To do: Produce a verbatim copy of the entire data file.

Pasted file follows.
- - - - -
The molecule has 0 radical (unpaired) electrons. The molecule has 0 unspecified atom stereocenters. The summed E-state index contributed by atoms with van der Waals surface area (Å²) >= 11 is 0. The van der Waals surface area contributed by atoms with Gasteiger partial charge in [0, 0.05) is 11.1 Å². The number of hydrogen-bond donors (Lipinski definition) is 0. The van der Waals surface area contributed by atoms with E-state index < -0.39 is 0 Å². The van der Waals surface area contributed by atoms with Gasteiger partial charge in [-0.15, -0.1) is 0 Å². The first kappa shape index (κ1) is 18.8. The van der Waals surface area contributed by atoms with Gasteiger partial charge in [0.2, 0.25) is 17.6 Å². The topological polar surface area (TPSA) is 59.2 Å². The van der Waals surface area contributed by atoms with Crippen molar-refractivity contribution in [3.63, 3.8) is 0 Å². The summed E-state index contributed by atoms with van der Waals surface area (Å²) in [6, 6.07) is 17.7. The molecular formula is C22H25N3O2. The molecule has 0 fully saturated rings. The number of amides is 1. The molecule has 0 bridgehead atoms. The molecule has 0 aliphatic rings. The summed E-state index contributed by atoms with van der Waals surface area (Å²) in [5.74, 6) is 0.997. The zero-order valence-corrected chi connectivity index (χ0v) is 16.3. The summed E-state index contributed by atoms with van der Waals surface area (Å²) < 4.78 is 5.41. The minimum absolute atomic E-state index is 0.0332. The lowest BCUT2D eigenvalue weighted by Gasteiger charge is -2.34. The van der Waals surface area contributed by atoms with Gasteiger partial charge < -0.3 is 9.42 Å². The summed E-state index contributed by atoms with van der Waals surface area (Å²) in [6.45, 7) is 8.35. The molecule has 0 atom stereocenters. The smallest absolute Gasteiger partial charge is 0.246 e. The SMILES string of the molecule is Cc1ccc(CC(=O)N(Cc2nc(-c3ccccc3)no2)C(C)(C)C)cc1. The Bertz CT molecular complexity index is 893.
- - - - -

The molecule has 0 radical (unpaired) electrons. The molecule has 0 unspecified atom stereocenters. The summed E-state index contributed by atoms with van der Waals surface area (Å²) >= 11 is 0. The van der Waals surface area contributed by atoms with Gasteiger partial charge in [0, 0.05) is 11.1 Å². The number of hydrogen-bond donors (Lipinski definition) is 0. The van der Waals surface area contributed by atoms with E-state index < -0.39 is 0 Å². The van der Waals surface area contributed by atoms with Gasteiger partial charge in [-0.15, -0.1) is 0 Å². The first kappa shape index (κ1) is 18.8. The van der Waals surface area contributed by atoms with Gasteiger partial charge in [0.2, 0.25) is 17.6 Å². The topological polar surface area (TPSA) is 59.2 Å². The van der Waals surface area contributed by atoms with Crippen molar-refractivity contribution in [3.63, 3.8) is 0 Å². The summed E-state index contributed by atoms with van der Waals surface area (Å²) in [6, 6.07) is 17.7. The molecular formula is C22H25N3O2. The molecule has 0 fully saturated rings. The number of amides is 1. The molecule has 0 bridgehead atoms. The molecule has 0 aliphatic rings. The summed E-state index contributed by atoms with van der Waals surface area (Å²) in [5.74, 6) is 0.997. The zero-order valence-corrected chi connectivity index (χ0v) is 16.3. The summed E-state index contributed by atoms with van der Waals surface area (Å²) < 4.78 is 5.41. The minimum absolute atomic E-state index is 0.0332. The lowest BCUT2D eigenvalue weighted by Gasteiger charge is -2.34. The van der Waals surface area contributed by atoms with Gasteiger partial charge < -0.3 is 9.42 Å². The summed E-state index contributed by atoms with van der Waals surface area (Å²) in [6.45, 7) is 8.35. The molecule has 0 atom stereocenters. The smallest absolute Gasteiger partial charge is 0.246 e. The SMILES string of the molecule is Cc1ccc(CC(=O)N(Cc2nc(-c3ccccc3)no2)C(C)(C)C)cc1. The Bertz CT molecular complexity index is 893.